Working mother with her child.
“There’s no such thing as work-life balance. There are work-life choices, and you make them, and they have consequences.”
This statement, made by Jack Welch, former chief executive of General Electric, was what Judge Loretta A. Preska of United States District Court in Manhattan quoted in her recent ruling. Judge Preska dismissed the class-action lawsuit by new mothers who claimed that Bloomberg L.P. discriminated against them when they returned to work from maternity leave by reducing their pay, demoting them, or excluding them from meetings. She wrote about federal Equal Employment Opportunity Commission (E.E.O.C)’s case that “isolated remarks from a few individuals over the course of a nearly six-year period in a company of over 10,000, with over 600 women who took maternity leave” does not show a pattern of discrimination. Furthermore, “a female is free to choose to dedicate herself to the company at any cost, and… she will rise in this organization accordingly. The law does not require companies to ignore or stop valuing ultimate dedication, however unhealthy that may be for family life.”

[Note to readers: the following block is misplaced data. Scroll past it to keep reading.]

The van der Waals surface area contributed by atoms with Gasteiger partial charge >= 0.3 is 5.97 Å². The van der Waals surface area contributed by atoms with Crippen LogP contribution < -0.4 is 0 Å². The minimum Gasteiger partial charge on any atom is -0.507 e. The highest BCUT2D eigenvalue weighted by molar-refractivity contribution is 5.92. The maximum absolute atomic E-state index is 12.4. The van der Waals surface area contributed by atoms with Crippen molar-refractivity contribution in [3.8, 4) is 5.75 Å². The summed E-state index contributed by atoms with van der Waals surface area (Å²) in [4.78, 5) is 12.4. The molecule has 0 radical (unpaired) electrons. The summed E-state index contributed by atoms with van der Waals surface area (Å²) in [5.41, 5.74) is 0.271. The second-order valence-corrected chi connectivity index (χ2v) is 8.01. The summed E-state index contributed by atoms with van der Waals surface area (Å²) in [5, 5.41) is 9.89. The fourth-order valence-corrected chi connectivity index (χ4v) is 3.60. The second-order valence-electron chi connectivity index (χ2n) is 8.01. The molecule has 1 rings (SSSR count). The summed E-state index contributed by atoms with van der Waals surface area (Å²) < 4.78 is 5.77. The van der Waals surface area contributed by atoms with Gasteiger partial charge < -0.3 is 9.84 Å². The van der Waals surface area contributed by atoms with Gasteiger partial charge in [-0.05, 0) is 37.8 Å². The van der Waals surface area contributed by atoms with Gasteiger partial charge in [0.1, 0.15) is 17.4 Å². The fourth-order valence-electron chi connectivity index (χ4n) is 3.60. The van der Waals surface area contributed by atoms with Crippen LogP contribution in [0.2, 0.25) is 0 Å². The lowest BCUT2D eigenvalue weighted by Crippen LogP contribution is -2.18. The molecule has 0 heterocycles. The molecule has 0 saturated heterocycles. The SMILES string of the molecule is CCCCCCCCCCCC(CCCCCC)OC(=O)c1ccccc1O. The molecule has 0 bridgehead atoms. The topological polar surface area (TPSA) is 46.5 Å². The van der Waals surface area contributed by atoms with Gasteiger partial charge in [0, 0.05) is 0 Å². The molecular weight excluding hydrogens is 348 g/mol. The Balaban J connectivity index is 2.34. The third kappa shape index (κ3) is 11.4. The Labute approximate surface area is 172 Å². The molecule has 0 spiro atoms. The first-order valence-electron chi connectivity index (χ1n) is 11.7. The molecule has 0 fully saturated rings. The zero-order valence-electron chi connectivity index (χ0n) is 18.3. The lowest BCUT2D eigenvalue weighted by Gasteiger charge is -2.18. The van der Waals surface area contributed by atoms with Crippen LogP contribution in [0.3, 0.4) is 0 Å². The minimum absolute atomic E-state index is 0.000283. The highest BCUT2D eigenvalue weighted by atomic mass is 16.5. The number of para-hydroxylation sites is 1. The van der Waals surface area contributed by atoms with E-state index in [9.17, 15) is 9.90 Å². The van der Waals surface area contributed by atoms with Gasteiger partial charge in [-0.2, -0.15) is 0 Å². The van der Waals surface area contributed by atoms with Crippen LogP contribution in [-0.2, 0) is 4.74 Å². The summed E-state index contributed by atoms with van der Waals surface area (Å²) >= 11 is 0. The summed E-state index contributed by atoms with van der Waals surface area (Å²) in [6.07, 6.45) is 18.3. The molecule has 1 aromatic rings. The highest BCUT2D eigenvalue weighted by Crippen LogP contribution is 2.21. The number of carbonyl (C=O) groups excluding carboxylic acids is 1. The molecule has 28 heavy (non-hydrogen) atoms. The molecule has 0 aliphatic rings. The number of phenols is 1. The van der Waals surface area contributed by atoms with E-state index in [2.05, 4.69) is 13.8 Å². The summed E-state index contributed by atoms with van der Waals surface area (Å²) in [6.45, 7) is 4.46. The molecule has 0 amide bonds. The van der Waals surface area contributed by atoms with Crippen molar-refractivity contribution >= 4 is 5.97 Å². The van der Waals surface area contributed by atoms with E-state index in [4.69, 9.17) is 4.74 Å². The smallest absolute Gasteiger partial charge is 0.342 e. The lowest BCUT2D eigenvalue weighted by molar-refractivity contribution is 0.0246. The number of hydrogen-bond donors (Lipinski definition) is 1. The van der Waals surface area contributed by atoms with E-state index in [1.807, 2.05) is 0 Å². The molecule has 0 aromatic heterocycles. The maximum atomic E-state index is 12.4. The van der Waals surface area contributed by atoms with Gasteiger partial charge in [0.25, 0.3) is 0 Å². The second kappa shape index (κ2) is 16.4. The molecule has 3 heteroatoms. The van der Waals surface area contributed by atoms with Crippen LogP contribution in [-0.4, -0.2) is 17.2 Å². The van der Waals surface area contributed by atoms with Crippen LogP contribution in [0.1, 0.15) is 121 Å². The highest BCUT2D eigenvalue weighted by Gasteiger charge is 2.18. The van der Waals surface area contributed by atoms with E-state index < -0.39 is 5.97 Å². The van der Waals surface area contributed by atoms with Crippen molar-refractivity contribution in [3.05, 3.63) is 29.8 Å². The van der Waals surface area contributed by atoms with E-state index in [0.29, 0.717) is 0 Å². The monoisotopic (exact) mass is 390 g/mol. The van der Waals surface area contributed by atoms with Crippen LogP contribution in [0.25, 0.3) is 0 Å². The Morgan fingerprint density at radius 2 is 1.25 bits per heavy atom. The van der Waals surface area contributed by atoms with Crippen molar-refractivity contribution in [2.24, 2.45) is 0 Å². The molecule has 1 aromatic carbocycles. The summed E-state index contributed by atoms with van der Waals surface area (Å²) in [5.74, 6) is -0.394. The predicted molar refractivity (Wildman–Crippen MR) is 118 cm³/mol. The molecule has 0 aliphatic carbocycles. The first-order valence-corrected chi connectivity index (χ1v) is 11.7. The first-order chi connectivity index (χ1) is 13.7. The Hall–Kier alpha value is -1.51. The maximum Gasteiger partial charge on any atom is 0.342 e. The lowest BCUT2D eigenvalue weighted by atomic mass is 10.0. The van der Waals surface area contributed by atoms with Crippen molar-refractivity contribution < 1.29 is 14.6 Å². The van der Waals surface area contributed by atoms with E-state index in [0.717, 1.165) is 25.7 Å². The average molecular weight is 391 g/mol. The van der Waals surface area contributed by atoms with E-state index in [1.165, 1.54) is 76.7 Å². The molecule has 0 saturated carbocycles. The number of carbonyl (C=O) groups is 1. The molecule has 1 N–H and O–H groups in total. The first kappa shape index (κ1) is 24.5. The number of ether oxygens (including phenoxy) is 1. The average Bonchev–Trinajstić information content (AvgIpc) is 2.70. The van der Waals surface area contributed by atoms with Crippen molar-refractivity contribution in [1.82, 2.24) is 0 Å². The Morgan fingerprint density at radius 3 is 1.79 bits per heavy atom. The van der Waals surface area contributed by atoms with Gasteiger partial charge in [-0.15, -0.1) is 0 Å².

Bloomberg L.P. is the financial and media services company founded by Mayor Michael Bloomberg, who has been accused in the past of making inappropriate comments about women’s sex appeal and who the women of the suit claim is responsible for creating a workplace culture of discrimination. Is this an isolated Bloomberg issue, or is discrimination of mothers before, during, and after pregnancy a common workplace occurrence? Does it make a difference that many of these women are top Wall Street executives—at that point, are they choosing career over family? Has feminism created a Generation Y that expects to have it all—family and career—without sacrifice? Is that what men have? Should American companies do more for their working mothers like the government does and European countries do or will that sacrifice competitiveness?
Sonia Ossorio, executive director, New York City National Organization for Women (N.O.W.)
Christina Hoff Sommers, resident scholar, American Enterprise Institute for Public Policy Research